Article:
8:1 That same day King Xerxes awarded Queen Esther the estate of Haman, the enemy of the Jews. And Mordecai entered the king’s presence because Esther had revealed his relation to her. 2 The king removed the signet ring he had recovered from Haman and presented it to Mordecai. And Esther appointed Mordecai over the estate of Haman.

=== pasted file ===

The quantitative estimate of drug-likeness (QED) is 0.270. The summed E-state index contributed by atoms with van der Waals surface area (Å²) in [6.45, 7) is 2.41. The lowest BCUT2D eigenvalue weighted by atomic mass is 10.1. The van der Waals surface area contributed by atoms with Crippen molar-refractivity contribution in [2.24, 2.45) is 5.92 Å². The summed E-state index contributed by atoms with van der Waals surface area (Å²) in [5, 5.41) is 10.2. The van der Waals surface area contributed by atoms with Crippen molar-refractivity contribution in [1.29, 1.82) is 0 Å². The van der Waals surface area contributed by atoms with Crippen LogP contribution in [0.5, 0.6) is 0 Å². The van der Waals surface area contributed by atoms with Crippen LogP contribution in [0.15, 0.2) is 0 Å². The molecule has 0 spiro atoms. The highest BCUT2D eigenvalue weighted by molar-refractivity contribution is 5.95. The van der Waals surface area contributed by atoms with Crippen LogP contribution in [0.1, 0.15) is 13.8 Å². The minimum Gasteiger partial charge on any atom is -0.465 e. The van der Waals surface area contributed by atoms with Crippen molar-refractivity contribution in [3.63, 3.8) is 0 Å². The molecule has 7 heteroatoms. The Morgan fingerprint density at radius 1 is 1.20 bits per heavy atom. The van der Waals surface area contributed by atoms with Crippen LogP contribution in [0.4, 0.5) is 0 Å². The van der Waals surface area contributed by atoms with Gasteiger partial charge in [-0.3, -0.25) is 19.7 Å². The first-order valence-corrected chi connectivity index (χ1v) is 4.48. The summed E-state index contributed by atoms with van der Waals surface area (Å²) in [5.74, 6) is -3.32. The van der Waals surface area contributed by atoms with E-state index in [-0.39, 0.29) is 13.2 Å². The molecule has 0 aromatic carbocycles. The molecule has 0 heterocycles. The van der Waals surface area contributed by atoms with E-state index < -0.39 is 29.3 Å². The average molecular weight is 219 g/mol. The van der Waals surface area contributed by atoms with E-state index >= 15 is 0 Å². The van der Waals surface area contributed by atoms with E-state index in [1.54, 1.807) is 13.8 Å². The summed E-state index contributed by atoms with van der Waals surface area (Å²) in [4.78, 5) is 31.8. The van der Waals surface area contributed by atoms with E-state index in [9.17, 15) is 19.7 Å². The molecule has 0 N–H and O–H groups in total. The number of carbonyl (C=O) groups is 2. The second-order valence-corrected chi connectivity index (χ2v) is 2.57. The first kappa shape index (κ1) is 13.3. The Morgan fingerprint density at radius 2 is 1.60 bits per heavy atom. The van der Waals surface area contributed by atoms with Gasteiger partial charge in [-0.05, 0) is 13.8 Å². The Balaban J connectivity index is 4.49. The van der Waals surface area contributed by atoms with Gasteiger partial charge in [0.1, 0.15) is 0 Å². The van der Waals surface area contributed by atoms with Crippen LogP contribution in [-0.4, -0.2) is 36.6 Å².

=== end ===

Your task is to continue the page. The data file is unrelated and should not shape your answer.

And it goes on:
3 And once again, Esther addressed the king. She fell at his feet weeping and begged him to revoke the evil scheme of Haman the Agagite, which he had devised against the Jews. 4 The king extended the gold scepter toward Esther, and she arose and stood before the king. 5 “If it pleases the king,” she said, “and if I have found favor in his sight, and the matter seems proper to the king, and I am pleasing in his sight, may an order be written to revoke the letters that the scheming Haman son of Hammedatha, the Agagite, wrote to destroy the Jews in all the king’s provinces. 6 For how could I bear to see the disaster that would befall my people? How could I bear to see the destruction of my kindred?”   ~   ~   ~   ~   ~   ~   ~   7 So King Xerxes said to Esther the Queen and Mordecai the Jew, “Behold, I have given Haman’s estate to Esther, and he was hanged on the gallows because he attacked the Jews. 8 Now you may write in the king’s name as you please regarding the Jews, and seal it with the royal signet ring. For a decree that is written in the name of the king and sealed with the royal signet ring cannot be revoked.” 9 At once the royal scribes were summoned, and on the twenty-third day of the third month (the month of Sivan), they recorded all of Mordecai’s orders to the Jews and to the satraps, governors, and princes of the 127 provinces from India to Cush—writing to each province in its own script, to every people in their own language, and to the Jews in their own script and language. 10 Mordecai wrote in the name of King Xerxes and sealed it with the royal signet ring. He sent the documents by mounted couriers riding on swift horses bred from the royal mares. 11 By these letters the king permitted the Jews in each and every city the right to assemble and defend themselves, to destroy, kill, and annihilate all the forces of any people or province hostile to them, including women and children, and to plunder their possessions. 12 The single day appointed throughout all the provinces of King Xerxes was the thirteenth day of the twelfth month, the month of Adar. 13 A copy of the text, issued as law throughout every province, was distributed to all the peoples so that the Jews would be prepared on that day to avenge themselves on their enemies. 14 The couriers rode out in haste on their royal horses, pressed on by the command of the king. And the edict was also issued in the citadel of Susa.